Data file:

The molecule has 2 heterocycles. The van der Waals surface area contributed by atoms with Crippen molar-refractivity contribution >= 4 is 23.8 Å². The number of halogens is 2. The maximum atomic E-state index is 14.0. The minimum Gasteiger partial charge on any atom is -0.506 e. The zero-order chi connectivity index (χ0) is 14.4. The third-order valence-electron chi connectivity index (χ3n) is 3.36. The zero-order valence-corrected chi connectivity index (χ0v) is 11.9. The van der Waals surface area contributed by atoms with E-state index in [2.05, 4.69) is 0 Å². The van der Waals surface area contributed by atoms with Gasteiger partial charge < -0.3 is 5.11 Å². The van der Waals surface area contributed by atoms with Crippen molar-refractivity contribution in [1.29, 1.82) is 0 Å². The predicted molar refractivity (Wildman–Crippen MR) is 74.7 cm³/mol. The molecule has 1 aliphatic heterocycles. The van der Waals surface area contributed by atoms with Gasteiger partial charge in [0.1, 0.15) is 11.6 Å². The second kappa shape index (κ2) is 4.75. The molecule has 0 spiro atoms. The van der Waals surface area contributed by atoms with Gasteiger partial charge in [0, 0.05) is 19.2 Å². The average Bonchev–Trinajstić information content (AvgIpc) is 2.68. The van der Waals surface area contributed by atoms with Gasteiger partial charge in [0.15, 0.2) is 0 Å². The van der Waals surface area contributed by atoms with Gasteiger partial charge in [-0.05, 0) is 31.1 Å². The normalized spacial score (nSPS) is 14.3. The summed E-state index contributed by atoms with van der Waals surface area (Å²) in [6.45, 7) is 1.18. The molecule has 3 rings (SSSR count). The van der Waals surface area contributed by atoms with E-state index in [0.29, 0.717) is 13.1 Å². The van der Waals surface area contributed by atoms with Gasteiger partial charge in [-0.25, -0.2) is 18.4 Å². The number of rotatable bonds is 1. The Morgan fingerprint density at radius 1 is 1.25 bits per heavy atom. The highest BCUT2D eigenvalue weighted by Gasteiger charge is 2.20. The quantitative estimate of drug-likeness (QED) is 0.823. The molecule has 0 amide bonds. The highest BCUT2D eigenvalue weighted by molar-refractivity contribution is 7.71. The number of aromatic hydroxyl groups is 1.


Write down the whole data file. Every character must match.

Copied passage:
The molecule has 2 heterocycles. The van der Waals surface area contributed by atoms with Crippen molar-refractivity contribution >= 4 is 23.8 Å². The number of halogens is 2. The maximum atomic E-state index is 14.0. The minimum Gasteiger partial charge on any atom is -0.506 e. The zero-order chi connectivity index (χ0) is 14.4. The third-order valence-electron chi connectivity index (χ3n) is 3.36. The zero-order valence-corrected chi connectivity index (χ0v) is 11.9. The van der Waals surface area contributed by atoms with E-state index in [2.05, 4.69) is 0 Å². The van der Waals surface area contributed by atoms with Gasteiger partial charge < -0.3 is 5.11 Å². The van der Waals surface area contributed by atoms with Crippen molar-refractivity contribution in [1.29, 1.82) is 0 Å². The predicted molar refractivity (Wildman–Crippen MR) is 74.7 cm³/mol. The molecule has 1 aliphatic heterocycles. The van der Waals surface area contributed by atoms with Gasteiger partial charge in [0.1, 0.15) is 11.6 Å². The second kappa shape index (κ2) is 4.75. The molecule has 0 spiro atoms. The van der Waals surface area contributed by atoms with Gasteiger partial charge in [0, 0.05) is 19.2 Å². The average Bonchev–Trinajstić information content (AvgIpc) is 2.68. The van der Waals surface area contributed by atoms with Gasteiger partial charge in [0.15, 0.2) is 0 Å². The van der Waals surface area contributed by atoms with Gasteiger partial charge in [-0.05, 0) is 31.1 Å². The normalized spacial score (nSPS) is 14.3. The summed E-state index contributed by atoms with van der Waals surface area (Å²) in [6.45, 7) is 1.18. The molecule has 3 rings (SSSR count). The van der Waals surface area contributed by atoms with E-state index in [0.29, 0.717) is 13.1 Å². The van der Waals surface area contributed by atoms with Gasteiger partial charge in [-0.25, -0.2) is 18.4 Å². The number of rotatable bonds is 1. The Morgan fingerprint density at radius 1 is 1.25 bits per heavy atom. The highest BCUT2D eigenvalue weighted by Gasteiger charge is 2.20. The quantitative estimate of drug-likeness (QED) is 0.823. The molecule has 0 amide bonds. The highest BCUT2D eigenvalue weighted by molar-refractivity contribution is 7.71. The number of aromatic hydroxyl groups is 1.